Columbus Day 2015

12 Oct



28 Sep

Pope Francis’ historic visit to Philadelphia is over. As I watched the Papal Mass on TV, I was struck by Archbishop Chaput’s call:

This is a city that would change its name to Francisville today.

Philly already has a Francisville.

Francisville Sign

The historically black neighborhood is located a short walk from the Cathedral Basilica of SS Peter and Paul. On my way to the Festival of Families, I walked through Francisville. If the People’s Pope had visited his namesake, he would have seen how gentrification is unfolding in Philadelphia. Long-time black and Latino residents are being displaced.

As expected in the fourth most segregated city in the country, those moving in don’t look like those being pushed out.

4th Most Segregated City

In his homily at the private mass, the Holy Father asked:

What about you? What are you going to do?

That is indeed the question. What are city leaders going to do about the displacement of longtime residents by new residents who may not stick around when their ten-year tax abatement expires? By the way, the tax abatement only applies to new construction. So there’s a perverse incentive to demolish historic and cultural resources, including churches, murals and burial grounds.


Now that Pope Francis has left town, Mayor Michael Nutter should check himself. Rather than bask in the afterglow, he should do an after action report and explain why Philadelphia was transformed into a police state.

Security Sign v2

Days before Pope Francis even set foot in Philadelphia, the city was on lock down. City Hall, schools, libraries, courts, banks, stores, roads and bridges, train stations and Greyhound were closed.

Pope in Philly - Collage

Nutter talked a good game about showcasing the city while the world was watching. What the world saw was a ghost town patrolled by Philly police, the National Guard and other security forces. Rem Rieder of USA TODAY wrote:

It was still dark, of course, and it had the look of a war zone. There were barricades everywhere. There were security checkpoints. There were fences making some streets completely inaccessible. And everywhere there were police, and TSA agents, and all other flavors of law enforcement personnel.

Heckuva job, Mayor Nutter.

Philly Back-to-School Blues

8 Sep

It’s back to school in Philadelphia. Thousands of students are returning to schools where there are no nurses, librarians or guidance counselors. And under the leadership of School Superintendent William Hite, there has been a precipitous drop in students’ performance on state standardized tests.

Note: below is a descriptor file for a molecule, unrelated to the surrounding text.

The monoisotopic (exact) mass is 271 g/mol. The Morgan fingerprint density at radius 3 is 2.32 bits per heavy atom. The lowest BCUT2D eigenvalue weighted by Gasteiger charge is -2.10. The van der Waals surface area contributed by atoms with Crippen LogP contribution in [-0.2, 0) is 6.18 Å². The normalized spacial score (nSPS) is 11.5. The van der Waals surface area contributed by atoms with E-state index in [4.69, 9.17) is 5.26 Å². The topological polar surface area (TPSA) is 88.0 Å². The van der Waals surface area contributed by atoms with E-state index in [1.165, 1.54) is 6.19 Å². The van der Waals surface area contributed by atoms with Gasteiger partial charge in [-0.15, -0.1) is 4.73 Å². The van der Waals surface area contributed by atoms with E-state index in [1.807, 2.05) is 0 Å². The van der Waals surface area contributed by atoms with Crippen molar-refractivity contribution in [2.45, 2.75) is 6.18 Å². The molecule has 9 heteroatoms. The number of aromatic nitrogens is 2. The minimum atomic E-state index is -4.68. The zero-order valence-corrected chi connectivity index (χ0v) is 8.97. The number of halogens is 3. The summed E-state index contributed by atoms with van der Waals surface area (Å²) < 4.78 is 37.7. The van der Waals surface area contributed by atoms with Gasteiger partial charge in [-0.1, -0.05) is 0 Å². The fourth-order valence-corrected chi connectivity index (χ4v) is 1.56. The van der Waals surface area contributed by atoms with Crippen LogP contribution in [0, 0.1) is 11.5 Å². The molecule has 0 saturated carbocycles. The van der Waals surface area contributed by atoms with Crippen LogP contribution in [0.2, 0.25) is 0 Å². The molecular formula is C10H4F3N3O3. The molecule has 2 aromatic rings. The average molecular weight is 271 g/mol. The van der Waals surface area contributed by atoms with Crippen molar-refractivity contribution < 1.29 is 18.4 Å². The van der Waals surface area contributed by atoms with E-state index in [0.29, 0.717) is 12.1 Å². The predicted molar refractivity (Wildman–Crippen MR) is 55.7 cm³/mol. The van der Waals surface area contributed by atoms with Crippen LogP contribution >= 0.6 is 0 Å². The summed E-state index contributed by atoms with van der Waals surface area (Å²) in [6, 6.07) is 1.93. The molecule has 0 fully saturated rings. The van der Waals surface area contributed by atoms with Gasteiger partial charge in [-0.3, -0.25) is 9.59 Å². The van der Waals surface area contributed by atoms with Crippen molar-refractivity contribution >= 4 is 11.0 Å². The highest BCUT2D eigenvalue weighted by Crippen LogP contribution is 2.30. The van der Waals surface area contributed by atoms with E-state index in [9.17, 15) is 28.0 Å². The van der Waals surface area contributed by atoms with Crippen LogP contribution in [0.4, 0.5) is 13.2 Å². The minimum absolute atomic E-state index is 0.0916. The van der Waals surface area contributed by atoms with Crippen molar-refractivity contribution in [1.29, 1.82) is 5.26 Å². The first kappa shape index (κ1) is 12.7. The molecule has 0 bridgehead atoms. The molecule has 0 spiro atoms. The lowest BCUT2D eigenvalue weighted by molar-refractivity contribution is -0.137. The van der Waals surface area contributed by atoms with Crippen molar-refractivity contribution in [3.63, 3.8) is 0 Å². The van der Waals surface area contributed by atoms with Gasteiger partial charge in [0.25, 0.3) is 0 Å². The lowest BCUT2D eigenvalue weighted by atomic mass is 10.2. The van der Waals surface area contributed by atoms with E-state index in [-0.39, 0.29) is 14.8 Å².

While there’s no money for classrooms, Hite found $1.2 million to hire bureaucrats for his already bloated administrative staff. Only in Philadelphia would a position be created for a “turnaround” artist whose former employers told him to turn around and get out of town. The Philadelphia Daily News reported that Eric Becoats resigned from his last two jobs “following accounts of his alleged misuse of public resources.”

Daily News Turnaround Boss Cover

City Council President Darrell Clarke has had enough. He sent a letter to Hite:

In a recent edition of the Philadelphia Daily News, it was brought to my attention that you have filled six senior level positions at the School District of Philadelphia. I am writing to request that you provide Council with detailed information concerning these positions, including a job description and the manner in which these individuals will contribute to life in the classroom.

Let me be clear about my concern with this announcement. As you may recall, during City Council’s consideration of the Mayor’s proposed fiscal year 2016 operating and capital budgets, you testified that you were seeking additional funding that would go directly to classroom support, including providing additional teachers to reduce class size and restoring counselors and nurse/health technicians. It is on the basis of your testimony that Council approved approximately $100 million in additional funding for the School District’s upcoming academic year.

Clarke added:

Given this background, I think it is important to understand how the hiring of these six individuals will enhance the educational experience of Philadelphia’s children.

It’s true that trouble doesn’t last always. However, that truism doesn’t apply to a school district whose superintendent inherited a fiscal hole and kept digging.


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